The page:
The E-Sylum:  Volume 4, Number 31, July 29, 2001, Article 13


   Alan Luedeking  writes: "Your news of the death of John 
   Davenport brought back a memory, and after pondering 
   whether to share it or not, have decided that the lesson to 
   be learned therefrom is worth it. 

   I do not exactly recall the date, but it was Summer 14 or 
   15 years ago, when I received a call from Colin Bruce at 
   Krause Publications asking me if I could assist him by 
   visiting the home of John Davenport and help him to pack 
   up his library which he had decided to donate to KP.  He 
   was about to move from Coral Gables up to central Florida 
   and couldn't carry it all with him. 

   I eagerly accepted, as I considered it a privilege to meet 
   and help Mr. Davenport. Colin had also generously offered 
   that for my efforts I could keep whatever interested me in 
   the line of Latin American numismatic material. On the 
   appointed weekend morning I arrived at Mr. Davenport's 
   small but elegant-looking 1930's art-deco style house, 
   typical of the hey-day of Coral Gables. He lived there alone. 
   He was then I believe in his mid-seventies or older, but 
   looked in his sixties at most, thin as a rail and small-boned, 
   birdlike but intense. 

   I looked at his library and felt a pang of disappointment 
   as it consisted of nothing but one medium bookcase, 
   perhaps two-thirds full, with nothing that greatly impressed 
   me at the time. (It should be mentioned that I'm a better 
   judge of numismatic literature now than I was then, in my 
   numismatic infancy so to speak.) I was surprised at how 
   small his holdings were and wondered to myself how such 
   a fabulous wealth of numismatic knowledge and series of 
   great crown books could have sprung from a man with 
   such a paltry library.  After a short chat, I said I'd run out 
   to my jeep and get the boxes and stuff to pack up his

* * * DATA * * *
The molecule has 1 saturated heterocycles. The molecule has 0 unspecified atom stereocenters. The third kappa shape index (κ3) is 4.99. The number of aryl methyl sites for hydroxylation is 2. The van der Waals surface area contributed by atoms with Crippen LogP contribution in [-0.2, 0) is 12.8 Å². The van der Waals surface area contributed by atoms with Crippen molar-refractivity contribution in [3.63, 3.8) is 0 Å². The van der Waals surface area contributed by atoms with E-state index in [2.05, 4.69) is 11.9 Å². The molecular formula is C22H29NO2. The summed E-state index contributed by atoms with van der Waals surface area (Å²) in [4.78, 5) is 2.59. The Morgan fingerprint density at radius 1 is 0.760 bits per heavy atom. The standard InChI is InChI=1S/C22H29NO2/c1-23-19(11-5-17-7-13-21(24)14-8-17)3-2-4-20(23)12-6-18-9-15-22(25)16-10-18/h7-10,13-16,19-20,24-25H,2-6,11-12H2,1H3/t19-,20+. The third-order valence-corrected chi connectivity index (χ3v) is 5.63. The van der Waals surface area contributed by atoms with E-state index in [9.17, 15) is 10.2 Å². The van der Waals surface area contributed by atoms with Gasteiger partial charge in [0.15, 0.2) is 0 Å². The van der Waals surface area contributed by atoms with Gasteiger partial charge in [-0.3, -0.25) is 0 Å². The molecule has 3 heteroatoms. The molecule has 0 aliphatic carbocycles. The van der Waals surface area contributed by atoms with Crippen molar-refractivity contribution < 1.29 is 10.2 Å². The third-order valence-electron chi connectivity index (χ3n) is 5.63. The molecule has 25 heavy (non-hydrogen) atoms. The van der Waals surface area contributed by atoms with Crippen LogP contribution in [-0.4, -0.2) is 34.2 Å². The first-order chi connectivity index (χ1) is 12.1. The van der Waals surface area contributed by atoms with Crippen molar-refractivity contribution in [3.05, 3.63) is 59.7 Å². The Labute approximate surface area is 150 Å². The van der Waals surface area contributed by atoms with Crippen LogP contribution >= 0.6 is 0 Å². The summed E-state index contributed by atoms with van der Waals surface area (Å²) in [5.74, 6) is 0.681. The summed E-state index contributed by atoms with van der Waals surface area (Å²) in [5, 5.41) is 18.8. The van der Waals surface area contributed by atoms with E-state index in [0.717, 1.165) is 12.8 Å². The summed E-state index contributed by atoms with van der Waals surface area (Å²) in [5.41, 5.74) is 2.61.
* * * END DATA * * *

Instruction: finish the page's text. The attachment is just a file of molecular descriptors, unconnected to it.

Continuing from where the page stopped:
Then came the surprise. John said the stuff he wanted to 
   ship up to KP was in his concrete storage shed in the 
   garden, and what was here in his living room was what 
   he intended to keep!  He repeated Colin's offer that I 
   could keep whatever I wanted in exchange for my help. 
   He pointed me in the right direction, thanked me profusely 
   in advance and said I should pack up anything and 
   everything I found in the shed, he wanted nothing left behind. 

   With pounding heart I trotted over to the shed, unlocked 
   it, and opened the door.  A powerful musty odor assailed 
   my nose and I reared back. Letting my eyes adjust to the 
   gloom for a moment I stepped further in, found the pull 
   cord for the overhead naked light bulb, and revealed --- 
   a swarm of cockroaches that instantly disappeared. To 
   make a long and very sad story short, I labored in awful 
   conditions, pouring sweat in 100+ degree humid heat to 
   pack up hundreds of auction catalogs and a few cartons 
   of books, almost all of them covered with a green and gray 
   growth of mold and fungus, not to mention cockroach and 
   rat droppings. The vast majority of these pages would 
   never see the light of day again, as they were forever stuck 

   I reported back to Mr. Davenport what I had found, and 
   while he knew already, I could not resist asking him why he 
   had not thought to install an air conditioner in the shed.  I 
   do not believe my comment was well received, and after 
   I left his home we never spoke again. I reported to Colin 
   what I had found, and we reluctantly agreed that I should 
   ship him 3 cartons worth of material that might still be 
   salvageable, all catalogs that had come from the innermost 
   piles, since perhaps the clean, cool dry air of Northern 
   Wisconsin might kill the mold.  The remaining dozen 
   cartons or so I regretfully consigned to the tender mercies 
   of the Dade County dump, my only consolation being that 
   I saw nothing older than from the 1940's with perhaps a 
   few catalogs from the thirties.  Much of it was European, 
   with some American series, and a few Scott and Wayte 
   Raymond and the like. I kept for myself not a thing but a 
   lesson on how NOT to store books in Miami, and a moldy 
   smell in my jeep for a few days thereafter." 

  Wayne Homren, Editor

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